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By WADNER PIERRE
For too long, people paid by Haitian people to do their job have not been held accountable. Now, it’s the time for the Haiti’s electoral officials – the Conseil Electoral Provisoire (CEP) – to either fix the electoral mess or go to jail.
It is despicable that a CEP official threatened to shut down the whole electoral process instead of collaborating with a government-backed commission to investigate massive electoral frauds that they fail to avoid. Marie Carmelle Paul Austin, a member of the electoral council, told a radio in Haiti’s capital that the electoral council members are ready to depart in bloc “If this commission’s purpose is to redo or verify the work that the CEP has already done, the council members will resign.” What Madame Austin did not say is that when you betray your people, violate your country’s laws and contribute to social and political destabilization you should be in jail.
For too long, Haitian people have been struggling for participative democracy and social justice. They’ve been ignored by Haitian officials who primarily seek to satisfy the interest of their international backers like the United States, Canada and France by either plotting electoral coups. Although the Martelly administration finally established a commission to address the latest electoral disaster, it is uncertain that anything will come of it.
Martelly himself was a beneficiary of an electoral fiasco. How can one believe he will accept any recommendation asking the removal of his handpicked candidate? This move reminds me of an article by Haiti’s renowned author Edwidge Danticat: Sweet Micky and the Sad Déjà Vu of Haiti’s Presidential Elections.
BY WADNER PIERRE
Nearly two months since Haiti’s Conseil Electoral Provisoire (Electoral Provisional Council), know as the CEP, announced the final results for the first round residential, second round legislative and local elections that plagued with massive frauds. The controversial results for the presidential elections placed Haiti’s ruling Party candidate, Jovel Moise at the first place with over 34 percent of the popular and the former 2010 presidential candidate Jude Celestin in second place. Since then protest against those tainted results have been widened through the country.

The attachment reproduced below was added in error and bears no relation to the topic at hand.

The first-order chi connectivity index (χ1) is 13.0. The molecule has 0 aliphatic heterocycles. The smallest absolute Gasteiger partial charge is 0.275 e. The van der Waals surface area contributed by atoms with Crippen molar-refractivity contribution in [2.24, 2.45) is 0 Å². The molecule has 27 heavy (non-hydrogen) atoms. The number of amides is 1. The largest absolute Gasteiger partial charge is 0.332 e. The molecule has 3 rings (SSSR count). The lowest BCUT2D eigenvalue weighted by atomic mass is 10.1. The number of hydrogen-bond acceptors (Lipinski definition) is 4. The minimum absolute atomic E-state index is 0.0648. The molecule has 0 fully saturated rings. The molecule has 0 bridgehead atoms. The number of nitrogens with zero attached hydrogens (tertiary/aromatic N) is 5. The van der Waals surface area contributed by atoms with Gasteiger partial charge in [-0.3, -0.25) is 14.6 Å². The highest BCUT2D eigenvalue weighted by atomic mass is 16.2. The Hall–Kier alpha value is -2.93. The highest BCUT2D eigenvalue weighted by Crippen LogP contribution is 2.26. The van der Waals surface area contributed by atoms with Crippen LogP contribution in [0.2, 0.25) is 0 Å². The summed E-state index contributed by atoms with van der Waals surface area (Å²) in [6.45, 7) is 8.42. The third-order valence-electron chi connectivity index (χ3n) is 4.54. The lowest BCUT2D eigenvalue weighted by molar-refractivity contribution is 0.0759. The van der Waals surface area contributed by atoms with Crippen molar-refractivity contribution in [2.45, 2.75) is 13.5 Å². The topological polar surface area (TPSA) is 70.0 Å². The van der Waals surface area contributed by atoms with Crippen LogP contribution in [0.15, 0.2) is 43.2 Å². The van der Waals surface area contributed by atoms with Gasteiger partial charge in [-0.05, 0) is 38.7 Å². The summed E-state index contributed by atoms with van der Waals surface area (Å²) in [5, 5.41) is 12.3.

After candidates and their backers, religious leaders (Catholics and Protestants) and national and international human rights and advocacy groups urged the CEP to form an independent commission to investigate the electoral frauds that were no longer mere allegations, the CEP rejected such proposition and proceeded to schedule the presidential runoff on Dec. 27 with the two candidates obtained the majority of the vote. Celestin, a member of group of eight presidential candidates, known as G8, who have been protesting the CEP’s results, declared he would not participate at the runoff unless the CEP satisfied the demand of G8.
The United States, a staunch supporter of the current administration, and spent over $30 millions for the organization of these log-overdue elections, sent Kenneth Merten, the U.S former ambassador to Haiti and State Department’s Special Envoy to Haiti to convince candidates, most importantly Celestin, to accept the CEP’s results. Merten, a close friend of Martelly, and one the controversial figures that engineered Martelly’s election in the 2010 controversial elections, failed to his mission.
BY WADNER PIERRE